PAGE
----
A match for Cadillac and Lincoln?


  • Cloud-like luck
  • Audi-like interior
  • Scenic Cruiser Visibility


  • Hellcat thirsty for fuel
  • Overzealous stability control

If neither the Lincoln Navigator Black Label nor the Cadillac Escalade Platinum quite scratch your jumbo luxo-ute itch, then the new Grand Wagoneer from Jeep (on a modified Ram chassis) is almost certain to please. It somehow manages to deliver quintessential American luxury in a fresh and authentic way.

Inside, the vibe is vaguely mid-century mod without plagiarizing Lincoln, while outdoing Cadillac’s curved OLED screens with up to 75 cumulative screen inches that all manage to present information worth looking at. Options include a passenger movie screen that remains invisible to the driver and a “relax mode” visible to everyone when parked, which can show things like a crackling fireplace.

MT employees were mostly impressed by the wood trim with inlaid metal lettering, the thick leather with contrast stitching, and the rich tones and deep bass emanating from the McIntosh 23-speaker reference sound system. “It’s peak Americana … more, more, more. There’s too much leather, too much wood, too many screens. It’s so wasteful, and yet so gorgeous. And roomy. Oh so roomy,” says senior editor Greg Fink . The third row of seats on this “short wheelbase” Grand Wagoneer matches the legroom of a Cadillac Escalade and EXT while exceeding their head, shoulder and hip room measurements. The Lincoln Navigator is bigger for passenger space, but the blocky Wagoneer is the cargo champ, and we expect its long-wheelbase cousin to truly deserve the title bestowed by editor-in-chief Mike Floyd: “Lord Humongous, ruler of the monster SUV desert.”

Associate Road Test Editor Erick Ayapana praised the 6.4-liter “monster of an engine” and smooth transmission, but we were all let down by the Jeep’s overly aggressive stability control, which completely chops all power at the slightest hint of understeer, making it impossible to generate meaningful lateral-g or figure-eight test results. And while the steering lacked feel, its light effort makes this jumbotron more maneuverable.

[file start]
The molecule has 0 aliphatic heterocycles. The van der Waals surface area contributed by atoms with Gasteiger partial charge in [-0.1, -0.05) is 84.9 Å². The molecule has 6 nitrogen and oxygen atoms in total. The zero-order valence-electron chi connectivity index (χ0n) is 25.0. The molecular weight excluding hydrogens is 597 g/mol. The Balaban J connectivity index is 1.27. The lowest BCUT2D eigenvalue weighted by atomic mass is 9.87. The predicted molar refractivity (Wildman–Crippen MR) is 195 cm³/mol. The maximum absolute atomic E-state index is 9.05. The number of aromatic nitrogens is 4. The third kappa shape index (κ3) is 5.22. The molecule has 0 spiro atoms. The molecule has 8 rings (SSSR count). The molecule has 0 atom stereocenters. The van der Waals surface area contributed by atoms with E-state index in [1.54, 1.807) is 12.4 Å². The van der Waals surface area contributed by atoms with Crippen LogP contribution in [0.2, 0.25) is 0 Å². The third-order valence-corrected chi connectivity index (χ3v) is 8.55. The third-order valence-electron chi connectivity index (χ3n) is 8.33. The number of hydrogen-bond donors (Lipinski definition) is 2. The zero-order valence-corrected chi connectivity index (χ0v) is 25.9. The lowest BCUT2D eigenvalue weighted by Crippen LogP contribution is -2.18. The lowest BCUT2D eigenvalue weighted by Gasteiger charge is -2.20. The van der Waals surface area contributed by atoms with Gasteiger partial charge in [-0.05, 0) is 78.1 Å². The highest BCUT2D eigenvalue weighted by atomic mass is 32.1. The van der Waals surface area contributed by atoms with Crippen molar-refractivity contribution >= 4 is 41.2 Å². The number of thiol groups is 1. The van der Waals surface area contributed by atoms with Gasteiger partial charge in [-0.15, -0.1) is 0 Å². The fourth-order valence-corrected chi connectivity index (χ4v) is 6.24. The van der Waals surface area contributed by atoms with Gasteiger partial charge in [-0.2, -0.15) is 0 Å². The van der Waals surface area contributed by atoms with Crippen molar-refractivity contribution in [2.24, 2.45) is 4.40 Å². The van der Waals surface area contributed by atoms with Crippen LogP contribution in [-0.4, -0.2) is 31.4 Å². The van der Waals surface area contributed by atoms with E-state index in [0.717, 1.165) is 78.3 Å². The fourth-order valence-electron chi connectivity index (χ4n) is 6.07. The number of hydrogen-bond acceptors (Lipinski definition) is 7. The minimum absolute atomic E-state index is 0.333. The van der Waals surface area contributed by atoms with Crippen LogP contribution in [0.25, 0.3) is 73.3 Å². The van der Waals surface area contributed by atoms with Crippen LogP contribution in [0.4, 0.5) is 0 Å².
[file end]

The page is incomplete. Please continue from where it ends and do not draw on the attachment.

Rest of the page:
Judges also complained about the sun-reflective and hot piano black trim that made it difficult to see the suspension height and ride position choices. Guest judge and engineering expert Gordon Dickie noted some tire slap and secondary chassis vibration on the simulated 110 freeway section as well as some shift shock. Senior editor Jonny Lieberman hated the tall, blocky side view, and buying guide Zach Gale worried that “the kids of a Grand Wagoneer owner will question why mom or dad needed a 13/18 mpg SUV” when there were more efficient luxury options.

No Grand Wagoneer gets a “Trail Rated” badge, though standard AWD or optional 4WD give it plenty of backcountry capability. We’re a little puzzled by the decision not to include the “Jeep” wordmark anywhere on the vehicle. That name never deterred wealthy Wagoneer buyers in the ’80s and early ’90s, and this one is much better equipped to attract the landed gentry.

Most judges came away very impressed with Jeep’s reincarnation of this venerable marque, and optimistic about its chances of competing against the established Cadillac and Lincoln entries in this space, but felt that its low efficiency rating hampered its chances of earning calipers.

2022 Jeep Grand Wagoneer 4X4 Series III Specifications
Base price/As tested $105,995/$109,980
Power (SAE grid) 471 hp at 6,000 rpm
Torque (SAE grid) 455 lb-ft @ 4,400 rpm
Accel, 0-60 mph 5.7 sec
Quarter mile 14.1 sec @ 99.1 mph
Braking, 60-0 mph 134 feet
Lateral acceleration 0.65 g (average)*
MT figure eight 29.2 sec @ 0.57g (average)*
EPA City/Hwy/Comb 13/18/15 mpg
Vehicle layout Front engine, 4WD, 7-speed, 4-door SUV
Engine, gearbox 6.4L port-injected OHV 16-valve 90-degree V-8, 8-speed automatic
Operating Weight (F/R DIST) 6,358 lb (51/49%)
Wheelbase 123.0 inches
length x width x height 214.7 x 83.6 x 74.0-77.6 inches
For sale Now
*Performance is limited due to electronic stability and traction control

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